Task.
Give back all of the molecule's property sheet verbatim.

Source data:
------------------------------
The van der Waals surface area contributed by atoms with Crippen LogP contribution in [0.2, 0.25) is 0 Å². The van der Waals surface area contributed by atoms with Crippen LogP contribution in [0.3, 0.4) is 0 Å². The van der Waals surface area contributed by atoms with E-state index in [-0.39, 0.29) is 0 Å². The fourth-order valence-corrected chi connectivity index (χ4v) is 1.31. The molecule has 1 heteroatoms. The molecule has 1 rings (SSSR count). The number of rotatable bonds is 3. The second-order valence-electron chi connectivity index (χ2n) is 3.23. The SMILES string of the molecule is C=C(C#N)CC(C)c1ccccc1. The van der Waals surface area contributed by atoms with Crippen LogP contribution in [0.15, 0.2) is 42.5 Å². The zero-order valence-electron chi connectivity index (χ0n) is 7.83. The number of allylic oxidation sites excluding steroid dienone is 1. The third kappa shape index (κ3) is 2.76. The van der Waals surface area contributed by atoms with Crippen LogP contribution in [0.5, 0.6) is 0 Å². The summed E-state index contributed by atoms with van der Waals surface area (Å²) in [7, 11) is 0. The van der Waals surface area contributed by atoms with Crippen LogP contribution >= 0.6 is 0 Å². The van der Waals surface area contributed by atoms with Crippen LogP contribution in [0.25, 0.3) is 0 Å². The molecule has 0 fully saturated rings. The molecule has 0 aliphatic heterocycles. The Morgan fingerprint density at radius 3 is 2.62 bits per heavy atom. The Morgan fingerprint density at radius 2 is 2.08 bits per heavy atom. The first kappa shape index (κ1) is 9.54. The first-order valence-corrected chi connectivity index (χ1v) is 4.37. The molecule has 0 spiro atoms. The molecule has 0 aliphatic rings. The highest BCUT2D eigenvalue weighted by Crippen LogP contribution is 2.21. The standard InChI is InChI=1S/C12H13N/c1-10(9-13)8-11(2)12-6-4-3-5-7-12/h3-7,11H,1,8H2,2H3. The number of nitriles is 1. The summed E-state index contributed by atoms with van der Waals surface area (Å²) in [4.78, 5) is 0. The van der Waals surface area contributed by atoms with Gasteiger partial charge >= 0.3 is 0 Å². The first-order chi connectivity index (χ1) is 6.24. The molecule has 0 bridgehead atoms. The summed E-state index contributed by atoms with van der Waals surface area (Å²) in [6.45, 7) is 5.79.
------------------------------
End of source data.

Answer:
The van der Waals surface area contributed by atoms with Crippen LogP contribution in [0.2, 0.25) is 0 Å². The van der Waals surface area contributed by atoms with Crippen LogP contribution in [0.3, 0.4) is 0 Å². The van der Waals surface area contributed by atoms with E-state index in [-0.39, 0.29) is 0 Å². The fourth-order valence-corrected chi connectivity index (χ4v) is 1.31. The molecule has 1 heteroatoms. The molecule has 1 rings (SSSR count). The number of rotatable bonds is 3. The second-order valence-electron chi connectivity index (χ2n) is 3.23. The SMILES string of the molecule is C=C(C#N)CC(C)c1ccccc1. The van der Waals surface area contributed by atoms with Crippen LogP contribution in [0.15, 0.2) is 42.5 Å². The zero-order valence-electron chi connectivity index (χ0n) is 7.83. The number of allylic oxidation sites excluding steroid dienone is 1. The third kappa shape index (κ3) is 2.76. The van der Waals surface area contributed by atoms with Crippen LogP contribution in [0.5, 0.6) is 0 Å². The summed E-state index contributed by atoms with van der Waals surface area (Å²) in [7, 11) is 0. The van der Waals surface area contributed by atoms with Crippen LogP contribution >= 0.6 is 0 Å². The van der Waals surface area contributed by atoms with Crippen LogP contribution in [0.25, 0.3) is 0 Å². The molecule has 0 fully saturated rings. The molecule has 0 aliphatic heterocycles. The Morgan fingerprint density at radius 3 is 2.62 bits per heavy atom. The Morgan fingerprint density at radius 2 is 2.08 bits per heavy atom. The first kappa shape index (κ1) is 9.54. The first-order valence-corrected chi connectivity index (χ1v) is 4.37. The molecule has 0 spiro atoms. The molecule has 0 aliphatic rings. The highest BCUT2D eigenvalue weighted by Crippen LogP contribution is 2.21. The standard InChI is InChI=1S/C12H13N/c1-10(9-13)8-11(2)12-6-4-3-5-7-12/h3-7,11H,1,8H2,2H3. The number of nitriles is 1. The summed E-state index contributed by atoms with van der Waals surface area (Å²) in [4.78, 5) is 0. The van der Waals surface area contributed by atoms with Gasteiger partial charge >= 0.3 is 0 Å². The first-order chi connectivity index (χ1) is 6.24. The molecule has 0 bridgehead atoms. The summed E-state index contributed by atoms with van der Waals surface area (Å²) in [6.45, 7) is 5.79.